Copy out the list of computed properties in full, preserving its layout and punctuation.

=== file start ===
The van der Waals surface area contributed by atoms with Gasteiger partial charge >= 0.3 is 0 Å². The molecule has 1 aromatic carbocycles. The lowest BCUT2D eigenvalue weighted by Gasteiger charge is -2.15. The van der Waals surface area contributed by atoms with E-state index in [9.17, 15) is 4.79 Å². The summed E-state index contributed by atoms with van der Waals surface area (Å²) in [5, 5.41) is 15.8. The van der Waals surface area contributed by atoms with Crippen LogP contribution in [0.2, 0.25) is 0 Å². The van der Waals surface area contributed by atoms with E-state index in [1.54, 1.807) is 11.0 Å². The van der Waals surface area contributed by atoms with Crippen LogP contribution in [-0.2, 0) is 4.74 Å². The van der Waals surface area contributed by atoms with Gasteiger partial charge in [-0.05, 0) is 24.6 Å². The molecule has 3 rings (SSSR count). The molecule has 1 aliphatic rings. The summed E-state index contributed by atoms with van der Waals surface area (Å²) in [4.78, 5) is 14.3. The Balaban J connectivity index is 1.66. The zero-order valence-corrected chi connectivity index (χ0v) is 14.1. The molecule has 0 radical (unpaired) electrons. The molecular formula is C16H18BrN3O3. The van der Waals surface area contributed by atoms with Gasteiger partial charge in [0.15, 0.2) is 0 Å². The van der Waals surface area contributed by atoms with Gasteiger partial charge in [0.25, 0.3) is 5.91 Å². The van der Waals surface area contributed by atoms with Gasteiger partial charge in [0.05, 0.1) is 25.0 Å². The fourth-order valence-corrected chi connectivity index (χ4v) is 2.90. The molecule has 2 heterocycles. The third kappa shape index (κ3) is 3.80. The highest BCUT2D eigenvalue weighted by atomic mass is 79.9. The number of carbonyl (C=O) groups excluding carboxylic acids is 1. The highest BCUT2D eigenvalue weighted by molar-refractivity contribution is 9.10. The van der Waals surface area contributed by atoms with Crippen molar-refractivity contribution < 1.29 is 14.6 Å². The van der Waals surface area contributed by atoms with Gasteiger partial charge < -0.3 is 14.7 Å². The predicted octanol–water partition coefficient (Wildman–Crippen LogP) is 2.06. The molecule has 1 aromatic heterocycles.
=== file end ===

The van der Waals surface area contributed by atoms with Gasteiger partial charge >= 0.3 is 0 Å². The molecule has 1 aromatic carbocycles. The lowest BCUT2D eigenvalue weighted by Gasteiger charge is -2.15. The van der Waals surface area contributed by atoms with E-state index in [9.17, 15) is 4.79 Å². The summed E-state index contributed by atoms with van der Waals surface area (Å²) in [5, 5.41) is 15.8. The van der Waals surface area contributed by atoms with Crippen LogP contribution in [0.2, 0.25) is 0 Å². The van der Waals surface area contributed by atoms with E-state index in [1.54, 1.807) is 11.0 Å². The van der Waals surface area contributed by atoms with Crippen LogP contribution in [-0.2, 0) is 4.74 Å². The van der Waals surface area contributed by atoms with Gasteiger partial charge in [-0.05, 0) is 24.6 Å². The molecule has 3 rings (SSSR count). The molecule has 1 aliphatic rings. The summed E-state index contributed by atoms with van der Waals surface area (Å²) in [4.78, 5) is 14.3. The Balaban J connectivity index is 1.66. The zero-order valence-corrected chi connectivity index (χ0v) is 14.1. The molecule has 0 radical (unpaired) electrons. The molecular formula is C16H18BrN3O3. The van der Waals surface area contributed by atoms with Gasteiger partial charge in [0.15, 0.2) is 0 Å². The van der Waals surface area contributed by atoms with Gasteiger partial charge in [0.25, 0.3) is 5.91 Å². The van der Waals surface area contributed by atoms with Gasteiger partial charge in [0.05, 0.1) is 25.0 Å². The fourth-order valence-corrected chi connectivity index (χ4v) is 2.90. The molecule has 2 heterocycles. The third kappa shape index (κ3) is 3.80. The highest BCUT2D eigenvalue weighted by atomic mass is 79.9. The number of carbonyl (C=O) groups excluding carboxylic acids is 1. The highest BCUT2D eigenvalue weighted by molar-refractivity contribution is 9.10. The van der Waals surface area contributed by atoms with Crippen molar-refractivity contribution < 1.29 is 14.6 Å². The van der Waals surface area contributed by atoms with Gasteiger partial charge < -0.3 is 14.7 Å². The predicted octanol–water partition coefficient (Wildman–Crippen LogP) is 2.06. The molecule has 1 aromatic heterocycles.